Organizations therefore have a vital interest in information being shared. The proverbial chat in the corridor, though often derided, has long served as an intelligent mode of informal communication within companies. The mental well-being of employees is also an essential responsibility of modern occupational safety and health and a cornerstone of any robust organization. Negative impacts can be mitigated by organizational measures. For this purpose, working groups should hold team meetings at least once a month.

Scheduling

Beyond management level, work performed by mobile workers is typically co-ordinated and scheduled with the aid of ICT by a central office or dispatcher who is divorced from the practical work. Target times are defined for the tasks to be carried out, and are used to plan the entire working day. Practical experience shows that these target times are often very optimistic best cases and can be observed only under ideal conditions. They result in the worker being placed under enormous pressure, and often running behind schedule. The pressure is further increased by dissatisfied schedulers and customers, both of which are relying upon the schedule based upon the target time. In order to reduce this mental stress and to improve the satisfaction of all parties involved, it is essential that target times for the tasks be agreed jointly between the mobile service technicians and the planners/schedulers.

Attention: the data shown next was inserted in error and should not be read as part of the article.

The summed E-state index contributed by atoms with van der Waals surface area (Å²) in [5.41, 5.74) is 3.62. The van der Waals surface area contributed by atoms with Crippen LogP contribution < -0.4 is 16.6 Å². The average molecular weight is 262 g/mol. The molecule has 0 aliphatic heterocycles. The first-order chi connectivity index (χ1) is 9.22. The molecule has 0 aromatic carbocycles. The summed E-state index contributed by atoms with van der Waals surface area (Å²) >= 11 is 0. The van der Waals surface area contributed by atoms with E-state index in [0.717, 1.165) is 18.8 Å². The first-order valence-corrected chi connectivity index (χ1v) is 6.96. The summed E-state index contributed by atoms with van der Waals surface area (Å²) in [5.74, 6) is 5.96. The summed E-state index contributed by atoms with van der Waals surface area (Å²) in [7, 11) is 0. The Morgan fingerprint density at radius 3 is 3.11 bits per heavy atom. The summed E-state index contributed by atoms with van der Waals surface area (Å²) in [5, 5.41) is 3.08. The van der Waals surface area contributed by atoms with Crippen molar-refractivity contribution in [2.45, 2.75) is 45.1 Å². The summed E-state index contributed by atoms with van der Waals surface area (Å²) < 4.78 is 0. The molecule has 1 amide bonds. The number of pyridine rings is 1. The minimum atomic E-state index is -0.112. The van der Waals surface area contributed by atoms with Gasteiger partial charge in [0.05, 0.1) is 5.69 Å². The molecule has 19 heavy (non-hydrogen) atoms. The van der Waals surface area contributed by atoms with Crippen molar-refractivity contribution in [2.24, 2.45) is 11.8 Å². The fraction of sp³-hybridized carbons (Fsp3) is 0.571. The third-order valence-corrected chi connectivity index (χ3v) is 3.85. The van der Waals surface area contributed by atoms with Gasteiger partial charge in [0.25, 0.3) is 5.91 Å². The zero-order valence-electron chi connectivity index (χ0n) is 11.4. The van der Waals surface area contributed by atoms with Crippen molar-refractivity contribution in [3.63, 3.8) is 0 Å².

Permanent reachability

The use of mobile ICT results in mobile workers being reachable at all times. On the one hand, this is a blessing: agreements can be reached directly and quickly, and digital information can be transferred at any time through the all-pervading data transmission infrastructure. On the other, it is a curse: the permanent reachability is often treated by the stationary workers (schedulers, managers, etc.) as being synonymous with permanent availability. This leads to frequent disturbances in and interruptions to essential work processes. The consequence is not only stress, but also substantial reductions in productivity. In order for this phenomenon to be addressed pro-actively, company agreements governing the issue have proved to be an effective instrument [9].